Some of the causes of color casts are highly contrasting and bright colors. If in a mix of photos, the interior of the property has a very bright orange chair, then most likely it will be the culprit of the color cast. Another reason is the direction and source of light. Check to see if there are sources of light that impact the photo and if manipulating the amount and direction can change that. Sunlight often becomes a source of color cast. When the influx of sunlight through a window is too bright the camera may pick up a yellowish tint therefore making it the overall tone of the image.
How Do You Remove Color Cast?
While these are oftentimes inevitable, there is no need to worry. There are a handful of techniques and methods to correct this flaw so that you need to keep on adjusting at the photo shoot stage. Removing real estate image color casts will of course require the use of computer aided software. Utilizing such developments such as Adobe Photoshop and Lightroom are sure fire ways to get the color cast removal process started. Do take note however, that removing real estate image color cast does not happen in one click of a button. It is a combination of several techniques that ultimately result into the improvement of the color cast whose adjustments need to be mixed together.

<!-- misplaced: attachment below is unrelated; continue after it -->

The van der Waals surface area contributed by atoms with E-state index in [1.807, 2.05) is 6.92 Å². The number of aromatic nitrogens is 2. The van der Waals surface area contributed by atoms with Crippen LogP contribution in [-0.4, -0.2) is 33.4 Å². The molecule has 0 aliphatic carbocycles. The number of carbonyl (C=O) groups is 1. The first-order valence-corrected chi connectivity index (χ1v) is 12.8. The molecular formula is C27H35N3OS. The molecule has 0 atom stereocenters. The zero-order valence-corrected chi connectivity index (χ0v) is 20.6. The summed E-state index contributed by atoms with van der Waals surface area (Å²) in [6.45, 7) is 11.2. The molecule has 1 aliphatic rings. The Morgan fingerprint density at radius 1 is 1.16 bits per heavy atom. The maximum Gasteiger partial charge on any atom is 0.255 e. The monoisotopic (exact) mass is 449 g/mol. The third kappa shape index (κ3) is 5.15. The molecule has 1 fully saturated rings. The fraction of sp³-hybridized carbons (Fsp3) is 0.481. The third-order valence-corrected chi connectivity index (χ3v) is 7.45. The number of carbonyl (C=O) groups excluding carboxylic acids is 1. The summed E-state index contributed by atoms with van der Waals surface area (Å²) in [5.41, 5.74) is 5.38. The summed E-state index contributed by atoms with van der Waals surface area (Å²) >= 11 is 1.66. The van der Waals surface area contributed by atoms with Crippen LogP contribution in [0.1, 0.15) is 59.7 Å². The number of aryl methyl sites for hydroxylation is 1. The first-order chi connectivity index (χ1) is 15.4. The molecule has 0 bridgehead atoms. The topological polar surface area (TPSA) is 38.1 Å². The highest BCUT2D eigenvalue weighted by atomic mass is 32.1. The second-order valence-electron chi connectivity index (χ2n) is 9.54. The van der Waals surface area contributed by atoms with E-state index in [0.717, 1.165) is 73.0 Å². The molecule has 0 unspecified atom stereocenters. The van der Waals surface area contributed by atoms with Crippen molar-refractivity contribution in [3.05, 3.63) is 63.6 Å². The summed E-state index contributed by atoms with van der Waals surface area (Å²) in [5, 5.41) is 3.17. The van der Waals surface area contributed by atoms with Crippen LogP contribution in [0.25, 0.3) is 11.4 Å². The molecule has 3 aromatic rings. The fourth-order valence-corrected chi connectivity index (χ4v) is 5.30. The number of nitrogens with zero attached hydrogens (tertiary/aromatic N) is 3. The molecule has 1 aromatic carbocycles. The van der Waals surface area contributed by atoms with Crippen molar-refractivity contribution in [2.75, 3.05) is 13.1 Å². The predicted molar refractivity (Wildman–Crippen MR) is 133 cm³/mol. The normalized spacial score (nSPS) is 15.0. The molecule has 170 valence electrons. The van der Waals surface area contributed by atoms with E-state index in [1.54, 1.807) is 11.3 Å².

Here are some tips and different ways on how to remove color casts:
- The easiest and most straightforward method is presented by Adobe Photoshop. Photoshop provides a color cast removal option that will allow you to indicate which parts of the photo need correction. A dropper tool will appear to help locate the area desired. Usually, it is the entire photo that is covered in color cast, so pointing that icon anywhere should work. From there, the entire image will change and save or continue to adjust based on your liking.